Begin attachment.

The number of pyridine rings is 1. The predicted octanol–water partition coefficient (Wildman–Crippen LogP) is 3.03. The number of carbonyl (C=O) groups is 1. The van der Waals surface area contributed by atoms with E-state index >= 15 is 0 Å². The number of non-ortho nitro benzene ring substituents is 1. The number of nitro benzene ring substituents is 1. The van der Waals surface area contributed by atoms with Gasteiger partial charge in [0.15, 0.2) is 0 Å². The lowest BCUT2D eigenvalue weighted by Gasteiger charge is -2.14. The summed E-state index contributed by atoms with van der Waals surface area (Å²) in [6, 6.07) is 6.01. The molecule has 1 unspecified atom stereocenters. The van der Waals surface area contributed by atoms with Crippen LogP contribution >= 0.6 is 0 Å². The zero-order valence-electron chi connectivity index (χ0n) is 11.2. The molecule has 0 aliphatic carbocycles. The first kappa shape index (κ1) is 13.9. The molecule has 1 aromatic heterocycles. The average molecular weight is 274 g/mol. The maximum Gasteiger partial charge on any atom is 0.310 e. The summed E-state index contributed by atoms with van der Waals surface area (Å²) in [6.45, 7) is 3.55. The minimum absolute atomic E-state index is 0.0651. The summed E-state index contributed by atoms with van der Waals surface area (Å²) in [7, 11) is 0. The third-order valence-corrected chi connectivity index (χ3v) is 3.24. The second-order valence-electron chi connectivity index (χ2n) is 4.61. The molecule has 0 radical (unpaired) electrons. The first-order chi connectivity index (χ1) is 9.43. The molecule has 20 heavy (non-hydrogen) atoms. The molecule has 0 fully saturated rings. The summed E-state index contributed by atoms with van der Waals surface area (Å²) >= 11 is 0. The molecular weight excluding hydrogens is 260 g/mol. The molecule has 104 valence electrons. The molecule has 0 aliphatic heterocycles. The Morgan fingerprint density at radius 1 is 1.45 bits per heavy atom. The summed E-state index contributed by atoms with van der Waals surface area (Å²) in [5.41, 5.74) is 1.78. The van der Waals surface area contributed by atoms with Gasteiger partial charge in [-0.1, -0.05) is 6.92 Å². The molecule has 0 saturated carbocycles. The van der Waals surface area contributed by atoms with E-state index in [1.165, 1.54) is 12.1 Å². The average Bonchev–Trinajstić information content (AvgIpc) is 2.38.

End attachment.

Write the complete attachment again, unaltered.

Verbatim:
The number of pyridine rings is 1. The predicted octanol–water partition coefficient (Wildman–Crippen LogP) is 3.03. The number of carbonyl (C=O) groups is 1. The van der Waals surface area contributed by atoms with E-state index >= 15 is 0 Å². The number of non-ortho nitro benzene ring substituents is 1. The number of nitro benzene ring substituents is 1. The van der Waals surface area contributed by atoms with Gasteiger partial charge in [0.15, 0.2) is 0 Å². The lowest BCUT2D eigenvalue weighted by Gasteiger charge is -2.14. The summed E-state index contributed by atoms with van der Waals surface area (Å²) in [6, 6.07) is 6.01. The molecule has 1 unspecified atom stereocenters. The van der Waals surface area contributed by atoms with Crippen LogP contribution >= 0.6 is 0 Å². The zero-order valence-electron chi connectivity index (χ0n) is 11.2. The molecule has 0 aliphatic carbocycles. The first kappa shape index (κ1) is 13.9. The molecule has 1 aromatic heterocycles. The average molecular weight is 274 g/mol. The maximum Gasteiger partial charge on any atom is 0.310 e. The summed E-state index contributed by atoms with van der Waals surface area (Å²) in [6.45, 7) is 3.55. The minimum absolute atomic E-state index is 0.0651. The summed E-state index contributed by atoms with van der Waals surface area (Å²) in [7, 11) is 0. The third-order valence-corrected chi connectivity index (χ3v) is 3.24. The second-order valence-electron chi connectivity index (χ2n) is 4.61. The molecule has 0 radical (unpaired) electrons. The first-order chi connectivity index (χ1) is 9.43. The molecule has 20 heavy (non-hydrogen) atoms. The molecule has 0 fully saturated rings. The summed E-state index contributed by atoms with van der Waals surface area (Å²) >= 11 is 0. The molecular weight excluding hydrogens is 260 g/mol. The molecule has 104 valence electrons. The molecule has 0 aliphatic heterocycles. The Morgan fingerprint density at radius 1 is 1.45 bits per heavy atom. The summed E-state index contributed by atoms with van der Waals surface area (Å²) in [5.41, 5.74) is 1.78. The van der Waals surface area contributed by atoms with Gasteiger partial charge in [-0.1, -0.05) is 6.92 Å². The molecule has 0 saturated carbocycles. The van der Waals surface area contributed by atoms with E-state index in [1.165, 1.54) is 12.1 Å². The average Bonchev–Trinajstić information content (AvgIpc) is 2.38.